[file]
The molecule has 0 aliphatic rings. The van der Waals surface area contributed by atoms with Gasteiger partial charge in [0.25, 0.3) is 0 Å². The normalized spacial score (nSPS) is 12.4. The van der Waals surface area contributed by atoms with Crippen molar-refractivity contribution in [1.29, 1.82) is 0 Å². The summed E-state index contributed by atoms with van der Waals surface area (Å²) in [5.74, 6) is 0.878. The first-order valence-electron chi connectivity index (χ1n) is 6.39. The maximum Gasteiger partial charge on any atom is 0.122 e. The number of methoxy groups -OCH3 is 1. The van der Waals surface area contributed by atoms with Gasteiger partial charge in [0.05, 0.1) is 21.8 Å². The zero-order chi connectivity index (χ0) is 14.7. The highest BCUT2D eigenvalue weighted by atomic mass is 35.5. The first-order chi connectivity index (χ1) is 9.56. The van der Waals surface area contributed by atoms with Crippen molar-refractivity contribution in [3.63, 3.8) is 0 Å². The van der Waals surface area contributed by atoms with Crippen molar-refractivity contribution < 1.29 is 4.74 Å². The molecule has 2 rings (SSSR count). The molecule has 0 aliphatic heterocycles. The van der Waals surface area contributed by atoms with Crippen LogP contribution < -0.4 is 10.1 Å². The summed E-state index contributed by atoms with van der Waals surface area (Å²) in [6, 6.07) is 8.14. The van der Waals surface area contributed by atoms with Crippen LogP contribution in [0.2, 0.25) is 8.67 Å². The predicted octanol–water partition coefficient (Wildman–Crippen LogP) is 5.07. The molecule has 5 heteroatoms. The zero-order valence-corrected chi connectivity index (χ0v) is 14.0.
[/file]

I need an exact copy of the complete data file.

The molecule has 0 aliphatic rings. The van der Waals surface area contributed by atoms with Gasteiger partial charge in [0.25, 0.3) is 0 Å². The normalized spacial score (nSPS) is 12.4. The van der Waals surface area contributed by atoms with Crippen molar-refractivity contribution in [1.29, 1.82) is 0 Å². The summed E-state index contributed by atoms with van der Waals surface area (Å²) in [5.74, 6) is 0.878. The first-order valence-electron chi connectivity index (χ1n) is 6.39. The maximum Gasteiger partial charge on any atom is 0.122 e. The number of methoxy groups -OCH3 is 1. The van der Waals surface area contributed by atoms with Gasteiger partial charge in [0.05, 0.1) is 21.8 Å². The zero-order chi connectivity index (χ0) is 14.7. The highest BCUT2D eigenvalue weighted by atomic mass is 35.5. The first-order chi connectivity index (χ1) is 9.56. The van der Waals surface area contributed by atoms with Crippen molar-refractivity contribution in [3.63, 3.8) is 0 Å². The van der Waals surface area contributed by atoms with Crippen molar-refractivity contribution < 1.29 is 4.74 Å². The molecule has 2 rings (SSSR count). The molecule has 0 aliphatic heterocycles. The van der Waals surface area contributed by atoms with Crippen LogP contribution < -0.4 is 10.1 Å². The summed E-state index contributed by atoms with van der Waals surface area (Å²) in [6, 6.07) is 8.14. The van der Waals surface area contributed by atoms with Crippen LogP contribution in [0.2, 0.25) is 8.67 Å². The predicted octanol–water partition coefficient (Wildman–Crippen LogP) is 5.07. The molecule has 5 heteroatoms. The zero-order valence-corrected chi connectivity index (χ0v) is 14.0.